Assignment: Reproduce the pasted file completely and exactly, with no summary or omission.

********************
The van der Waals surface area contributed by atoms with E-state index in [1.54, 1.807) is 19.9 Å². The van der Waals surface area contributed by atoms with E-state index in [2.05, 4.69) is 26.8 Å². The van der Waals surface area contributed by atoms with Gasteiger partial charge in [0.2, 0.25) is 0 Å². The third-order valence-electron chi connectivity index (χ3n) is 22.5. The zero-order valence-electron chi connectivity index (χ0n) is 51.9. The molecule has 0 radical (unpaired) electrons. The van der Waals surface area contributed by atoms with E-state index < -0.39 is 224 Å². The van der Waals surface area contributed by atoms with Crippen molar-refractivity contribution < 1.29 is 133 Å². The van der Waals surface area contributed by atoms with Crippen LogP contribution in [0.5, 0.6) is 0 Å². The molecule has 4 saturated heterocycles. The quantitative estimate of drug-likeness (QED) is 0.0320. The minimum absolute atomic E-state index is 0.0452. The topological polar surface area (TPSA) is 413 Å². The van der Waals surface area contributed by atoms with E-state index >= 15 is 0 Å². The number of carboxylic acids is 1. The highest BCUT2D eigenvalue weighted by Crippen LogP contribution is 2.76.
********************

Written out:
The van der Waals surface area contributed by atoms with E-state index in [1.54, 1.807) is 19.9 Å². The van der Waals surface area contributed by atoms with E-state index in [2.05, 4.69) is 26.8 Å². The van der Waals surface area contributed by atoms with Gasteiger partial charge in [0.2, 0.25) is 0 Å². The third-order valence-electron chi connectivity index (χ3n) is 22.5. The zero-order valence-electron chi connectivity index (χ0n) is 51.9. The molecule has 0 radical (unpaired) electrons. The van der Waals surface area contributed by atoms with E-state index < -0.39 is 224 Å². The van der Waals surface area contributed by atoms with Crippen molar-refractivity contribution < 1.29 is 133 Å². The van der Waals surface area contributed by atoms with Crippen LogP contribution in [0.5, 0.6) is 0 Å². The molecule has 4 saturated heterocycles. The quantitative estimate of drug-likeness (QED) is 0.0320. The minimum absolute atomic E-state index is 0.0452. The topological polar surface area (TPSA) is 413 Å². The van der Waals surface area contributed by atoms with E-state index >= 15 is 0 Å². The number of carboxylic acids is 1. The highest BCUT2D eigenvalue weighted by Crippen LogP contribution is 2.76.